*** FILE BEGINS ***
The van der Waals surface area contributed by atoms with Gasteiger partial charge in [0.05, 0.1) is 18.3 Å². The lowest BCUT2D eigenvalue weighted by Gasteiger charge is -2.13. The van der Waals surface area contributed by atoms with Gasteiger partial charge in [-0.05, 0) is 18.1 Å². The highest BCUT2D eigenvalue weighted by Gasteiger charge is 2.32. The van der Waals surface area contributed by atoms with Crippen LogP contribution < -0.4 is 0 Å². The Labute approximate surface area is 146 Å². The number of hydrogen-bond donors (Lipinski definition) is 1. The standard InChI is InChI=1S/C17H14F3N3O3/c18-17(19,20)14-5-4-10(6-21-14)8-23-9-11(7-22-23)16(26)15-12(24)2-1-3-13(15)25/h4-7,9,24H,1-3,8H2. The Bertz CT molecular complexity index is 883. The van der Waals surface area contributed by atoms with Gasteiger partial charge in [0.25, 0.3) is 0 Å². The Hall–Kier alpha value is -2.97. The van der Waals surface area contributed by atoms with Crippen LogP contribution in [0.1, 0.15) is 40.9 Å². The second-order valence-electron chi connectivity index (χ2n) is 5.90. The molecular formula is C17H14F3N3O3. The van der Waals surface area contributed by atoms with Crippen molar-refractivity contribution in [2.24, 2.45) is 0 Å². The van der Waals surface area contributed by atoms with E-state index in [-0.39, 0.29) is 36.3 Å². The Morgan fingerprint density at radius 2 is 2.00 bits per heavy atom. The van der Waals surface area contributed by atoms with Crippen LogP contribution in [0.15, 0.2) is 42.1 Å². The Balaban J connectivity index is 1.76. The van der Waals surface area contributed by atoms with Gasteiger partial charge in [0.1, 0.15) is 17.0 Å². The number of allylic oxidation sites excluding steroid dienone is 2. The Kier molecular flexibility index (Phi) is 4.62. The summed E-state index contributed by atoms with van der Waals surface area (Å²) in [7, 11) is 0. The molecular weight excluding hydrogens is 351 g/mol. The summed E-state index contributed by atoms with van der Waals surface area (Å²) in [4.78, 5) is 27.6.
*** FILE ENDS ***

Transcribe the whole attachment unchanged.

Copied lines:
The van der Waals surface area contributed by atoms with Gasteiger partial charge in [0.05, 0.1) is 18.3 Å². The lowest BCUT2D eigenvalue weighted by Gasteiger charge is -2.13. The van der Waals surface area contributed by atoms with Gasteiger partial charge in [-0.05, 0) is 18.1 Å². The highest BCUT2D eigenvalue weighted by Gasteiger charge is 2.32. The van der Waals surface area contributed by atoms with Crippen LogP contribution < -0.4 is 0 Å². The Labute approximate surface area is 146 Å². The number of hydrogen-bond donors (Lipinski definition) is 1. The standard InChI is InChI=1S/C17H14F3N3O3/c18-17(19,20)14-5-4-10(6-21-14)8-23-9-11(7-22-23)16(26)15-12(24)2-1-3-13(15)25/h4-7,9,24H,1-3,8H2. The Bertz CT molecular complexity index is 883. The van der Waals surface area contributed by atoms with Gasteiger partial charge in [0.25, 0.3) is 0 Å². The Hall–Kier alpha value is -2.97. The van der Waals surface area contributed by atoms with Crippen LogP contribution in [0.1, 0.15) is 40.9 Å². The second-order valence-electron chi connectivity index (χ2n) is 5.90. The molecular formula is C17H14F3N3O3. The van der Waals surface area contributed by atoms with Crippen molar-refractivity contribution in [2.24, 2.45) is 0 Å². The van der Waals surface area contributed by atoms with E-state index in [-0.39, 0.29) is 36.3 Å². The Morgan fingerprint density at radius 2 is 2.00 bits per heavy atom. The van der Waals surface area contributed by atoms with Crippen LogP contribution in [0.15, 0.2) is 42.1 Å². The Balaban J connectivity index is 1.76. The van der Waals surface area contributed by atoms with Gasteiger partial charge in [0.1, 0.15) is 17.0 Å². The number of allylic oxidation sites excluding steroid dienone is 2. The Kier molecular flexibility index (Phi) is 4.62. The summed E-state index contributed by atoms with van der Waals surface area (Å²) in [7, 11) is 0. The molecular weight excluding hydrogens is 351 g/mol. The summed E-state index contributed by atoms with van der Waals surface area (Å²) in [4.78, 5) is 27.6.